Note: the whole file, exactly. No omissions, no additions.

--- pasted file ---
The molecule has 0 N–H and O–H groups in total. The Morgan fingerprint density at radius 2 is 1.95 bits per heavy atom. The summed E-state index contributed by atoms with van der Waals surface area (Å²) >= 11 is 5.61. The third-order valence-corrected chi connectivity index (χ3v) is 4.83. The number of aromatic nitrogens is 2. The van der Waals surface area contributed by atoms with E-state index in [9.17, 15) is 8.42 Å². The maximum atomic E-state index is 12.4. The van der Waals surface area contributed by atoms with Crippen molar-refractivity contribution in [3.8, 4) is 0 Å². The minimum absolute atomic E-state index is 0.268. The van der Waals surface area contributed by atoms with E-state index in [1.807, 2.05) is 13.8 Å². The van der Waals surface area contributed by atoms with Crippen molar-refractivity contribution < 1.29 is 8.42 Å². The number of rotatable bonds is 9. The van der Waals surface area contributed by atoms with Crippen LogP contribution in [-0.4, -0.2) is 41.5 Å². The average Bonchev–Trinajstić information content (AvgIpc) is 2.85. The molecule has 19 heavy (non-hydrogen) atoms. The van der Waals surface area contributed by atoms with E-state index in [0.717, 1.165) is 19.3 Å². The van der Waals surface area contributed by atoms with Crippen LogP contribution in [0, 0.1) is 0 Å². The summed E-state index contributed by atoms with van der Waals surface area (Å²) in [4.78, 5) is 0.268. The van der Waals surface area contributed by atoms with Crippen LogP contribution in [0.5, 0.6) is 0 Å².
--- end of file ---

The molecule has 0 N–H and O–H groups in total. The Morgan fingerprint density at radius 2 is 1.95 bits per heavy atom. The summed E-state index contributed by atoms with van der Waals surface area (Å²) >= 11 is 5.61. The third-order valence-corrected chi connectivity index (χ3v) is 4.83. The number of aromatic nitrogens is 2. The van der Waals surface area contributed by atoms with E-state index in [9.17, 15) is 8.42 Å². The maximum atomic E-state index is 12.4. The van der Waals surface area contributed by atoms with Crippen molar-refractivity contribution in [3.8, 4) is 0 Å². The minimum absolute atomic E-state index is 0.268. The van der Waals surface area contributed by atoms with E-state index in [1.807, 2.05) is 13.8 Å². The van der Waals surface area contributed by atoms with Crippen molar-refractivity contribution < 1.29 is 8.42 Å². The number of rotatable bonds is 9. The van der Waals surface area contributed by atoms with Crippen LogP contribution in [-0.4, -0.2) is 41.5 Å². The average Bonchev–Trinajstić information content (AvgIpc) is 2.85. The molecule has 19 heavy (non-hydrogen) atoms. The van der Waals surface area contributed by atoms with E-state index in [0.717, 1.165) is 19.3 Å². The van der Waals surface area contributed by atoms with Crippen LogP contribution in [0, 0.1) is 0 Å². The summed E-state index contributed by atoms with van der Waals surface area (Å²) in [4.78, 5) is 0.268. The van der Waals surface area contributed by atoms with Crippen LogP contribution in [0.5, 0.6) is 0 Å².